If the last five Premier League games under caretaker manager Ole Gunnar Solskjaer are any indication, Paul Pogba has finally lived up to expectations after three seasons at Old Trafford. In 14 appearances under Jose, Pogba only netted once, while this recent run of games has that tally at 4 with 4 assists. The bottom line is, Pogba is happy and excited to be in the squad.

Maybe this is the honeymoon phase though. What will happen during a spell of bad results, it may all come crashing down.

I doubt it.

Pogba unleashed should scare the rest of the league and embolden his teammates. As a Liverpool fan, I’m not excited to see a resurgent Manchester United led by Pogba ready to play spoiler. But a pure soccer enthusiast, I don’t mind it a single bit.

Premier League Transfer Deadline Looms Large

We've all become used to the mad dash to wrap up transfers by August 31st.

Several games into a season, teams were still searching for a solution to glaring needs on the field. Maybe they haven't quite settled on terms with a long held transfer target. Or, possibly there's that lone trouble maker they're trying to off-load.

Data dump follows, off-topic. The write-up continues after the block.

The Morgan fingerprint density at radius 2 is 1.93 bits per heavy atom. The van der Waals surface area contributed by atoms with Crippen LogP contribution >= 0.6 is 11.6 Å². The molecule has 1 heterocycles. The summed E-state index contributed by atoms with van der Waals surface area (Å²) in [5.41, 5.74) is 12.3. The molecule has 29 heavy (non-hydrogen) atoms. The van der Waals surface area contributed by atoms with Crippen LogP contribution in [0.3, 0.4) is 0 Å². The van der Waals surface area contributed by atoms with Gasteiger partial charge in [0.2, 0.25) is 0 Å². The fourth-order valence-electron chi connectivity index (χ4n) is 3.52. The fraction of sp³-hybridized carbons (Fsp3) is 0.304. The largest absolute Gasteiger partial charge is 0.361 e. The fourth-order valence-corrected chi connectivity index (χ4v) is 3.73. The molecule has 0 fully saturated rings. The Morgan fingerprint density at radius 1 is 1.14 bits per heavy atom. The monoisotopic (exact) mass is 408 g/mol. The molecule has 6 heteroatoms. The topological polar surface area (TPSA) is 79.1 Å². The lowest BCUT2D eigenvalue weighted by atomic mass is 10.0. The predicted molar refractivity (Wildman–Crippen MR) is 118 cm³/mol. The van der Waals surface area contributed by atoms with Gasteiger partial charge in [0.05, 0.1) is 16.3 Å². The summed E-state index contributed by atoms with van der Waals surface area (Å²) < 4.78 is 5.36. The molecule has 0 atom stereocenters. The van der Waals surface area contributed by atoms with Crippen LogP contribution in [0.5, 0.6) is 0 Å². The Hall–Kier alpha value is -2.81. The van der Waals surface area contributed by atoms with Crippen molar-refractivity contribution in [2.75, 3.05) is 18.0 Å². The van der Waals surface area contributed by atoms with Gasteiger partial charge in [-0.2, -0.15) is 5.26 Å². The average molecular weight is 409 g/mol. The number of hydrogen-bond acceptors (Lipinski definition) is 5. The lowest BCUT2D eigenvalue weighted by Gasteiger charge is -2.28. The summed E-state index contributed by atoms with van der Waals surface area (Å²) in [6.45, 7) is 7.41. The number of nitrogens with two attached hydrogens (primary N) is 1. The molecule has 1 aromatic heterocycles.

But those late editions/subtractions can also be disruptive to team chemistry. 

That's precisely what Premier League clubs were seeking to avoid when they announced last season on a 14 to 5 vote (one abstention) that they'd move their transfer deadline back from August 31 to the Thursday before the first weekend of games. The new deadline falls on August 9th. 

FIFA, it must be noted, has mandated a 12-week transfer window. Which is why, if you recall, Premier League teams were finalizing transfers as early as mid-May. Fabinho to Liverpool from Monaco is a prime example.